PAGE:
There is a slider to adjust motion sensitivity from min to max as well as radio buttons to record motion and send notifications. Three fixed motion zones (Left, Centre and Right) allowing some customisation of motion detection areas but they are not as flexible as some other brands.
Ring’s claim is 10metres motion alert distance – our tests indicate about 4 metres before it is unreliable. Admittedly, our test was in the middle of Winter at 9°.
The app does not allow for default siren settings, e.g. to activate at every event – or not and to adjust volume settings. Instead, there is an exclamation mark on the notification image that you can tap to activate the alarm. It is not nearly loud enough at 70dB nor very useful to manually activate it.
Live two-way talk
Every brand claims it has this function. To date, I have not been able to have a lag-free conversation despite using the latest uber-powerful NETGEAR Wi-Fi 6 AX router.
What sound you do get is unintelligible, full of echo and low volume.
It records sound well – you will hear the neighbour’s dogs and the errant seagull squark but don’t think for one moment you can have a full-duplex, two-way conversation.
All devices have a free plan that allows live view and 60-day
storage of events. You cannot review, share and save videos to a smartphone or
A bright orange nag screen reminds you that you need a paid plan to save videos. It comes with a free Protect Plan Basic for the first 30 days so you can get hooked.
Protect Basic – For $4 per month ($40 per year) per camera,
you get 60 days rolling storage of every Ring, Motion and Live view events.
Protect Plus – For $15 per month ($180 annually) you can
cover all Ring devices at one location and tie into local alarm monitoring
services (extra cost and not in all countries)
As long as you are aware that you probably will need the $15
per month plan, especially if you have more than one Ring device, then we have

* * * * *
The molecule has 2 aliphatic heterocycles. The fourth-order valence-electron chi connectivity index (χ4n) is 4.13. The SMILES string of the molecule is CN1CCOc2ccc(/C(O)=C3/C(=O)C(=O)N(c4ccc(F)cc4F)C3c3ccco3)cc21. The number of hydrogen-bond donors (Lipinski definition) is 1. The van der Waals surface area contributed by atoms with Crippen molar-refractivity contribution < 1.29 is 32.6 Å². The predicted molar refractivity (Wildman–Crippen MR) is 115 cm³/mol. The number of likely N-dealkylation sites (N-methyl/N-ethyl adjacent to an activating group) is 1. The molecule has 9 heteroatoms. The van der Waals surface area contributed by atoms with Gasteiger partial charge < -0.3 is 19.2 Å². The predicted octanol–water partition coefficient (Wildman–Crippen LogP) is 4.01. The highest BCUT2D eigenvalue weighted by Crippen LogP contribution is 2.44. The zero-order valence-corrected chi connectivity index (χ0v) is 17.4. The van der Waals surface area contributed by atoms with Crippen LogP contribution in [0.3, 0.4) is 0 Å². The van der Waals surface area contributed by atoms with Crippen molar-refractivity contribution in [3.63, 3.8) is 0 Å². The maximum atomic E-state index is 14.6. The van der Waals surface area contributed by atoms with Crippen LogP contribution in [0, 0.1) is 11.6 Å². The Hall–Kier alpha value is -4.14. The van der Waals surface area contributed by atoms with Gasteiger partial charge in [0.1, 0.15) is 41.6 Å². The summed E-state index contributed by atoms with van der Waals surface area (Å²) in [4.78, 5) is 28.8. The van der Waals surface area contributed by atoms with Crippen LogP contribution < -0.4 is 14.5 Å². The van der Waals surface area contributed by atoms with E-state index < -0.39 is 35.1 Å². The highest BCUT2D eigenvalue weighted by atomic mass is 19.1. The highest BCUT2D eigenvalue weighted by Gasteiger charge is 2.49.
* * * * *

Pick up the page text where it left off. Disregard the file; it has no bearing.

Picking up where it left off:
done our job. The alternative to use a camera brand that has microSD storage on
the camera or base station.
Voice control, Wi-Fi or Base station? The ecosystems
The majority of security camera’s use Wi-Fi N 2.4Ghz (some
use the shorter-range, higher speed 5Ghz as well) to connect to a router and
then over the internet to a cloud and then to your smartphone app.
Base station options include Arlo or D-Link. There are advantages in that it keeps the camera traffic (that can be considerable, especially for 2 or 4K recording) off the home Wi-Fi network.
Whatever you do, you should not mix ecosystems because each
camera brand has its own app, and multiple apps with different cameras are not
The possible exception now is basic voice control via Apple
Home Kit (Siri), Google Assistant or Amazon Alexa. Here some disparate brands
can have low levels of control by the Assistant, e.g. Hey XXX, show Door Cam on
Ring, being an Amazon company, naturally supports Amazon
Alexa. It can arm and disarm and cast the image to a screen that Alexa supports
(it does not support Google Chromecast).
Google Assistant also supports most Ring tasks like start a new recording, turn on and off motion alerts, get a device health update and review last Ring notification. It cannot cast video to Google Assistant compatible devices. Play Store users rates this particular integration at 1.9-out-of-5, so it is not there yet.
GadgetGuy take – Ring Stick Up Cam 2019 is for the Amazon Ring ecosystem
If you want to enter the Amazon Ring ecosystem and get doorbell cameras, etc., then the Ring Stick Up Cam 2019 is fit for purpose and as good as you will get from Amazon/Ring. Remember that it has no local storage and requires a Ring Protect paid account for most functionality.
If you want one or a few Wi-Fi security cameras with local storage and no mandatory plans then Ring is not for you. Look at Reolink, Swann, or Uniden.
Or if you want the best quality image and operational reliability, then a base station version is best. Arlo Ultra 4K is our pick, but the D-Link Omna also shows promise.
Throughout this review, you will note that we also test against manufacturer claims. In every case, the Ring Stick Up Cam 2019 (Battery) did not specifically meet these claims, but it was no worse than most other brands making similar claims. For example, motion detection to 10 metres may be the theoretical capability of the PIR sensor but it does not consider environmental issues.
Our biggest gripe is the 1080p sensor (technically correct) defaults to 720p – and the image quality is markedly worse at the lower resolution. Our review would have had an entirely different rating outcome (it is 3.3-out-of-5) if it did 1080p as marketed. By comparison, we awarded 3.6-out-of-5 to the Arlo Pro 2 and 4.4-out-of-5 to the Arlo 4K – resolution makes a huge difference.
If there is one message for Ring, it is tone down the marketing hype and freely provide specifications (sensor MP, f-stop, resolution, proper battery life, recharge times…) that will help people decide. The competition does!
Value for money
Ease of Use
Reader Rating0 Votes
Nice industrial design
Indoor or outdoor (IPX5 light rain resistant - not weatherproof)
Poor two-way voice
Patchy setup to identify Wi-Fi router
App lacks many 'standard' features like face/animal/vehicle detection/geofencing
$150 a year to access Protect Plus – no local storage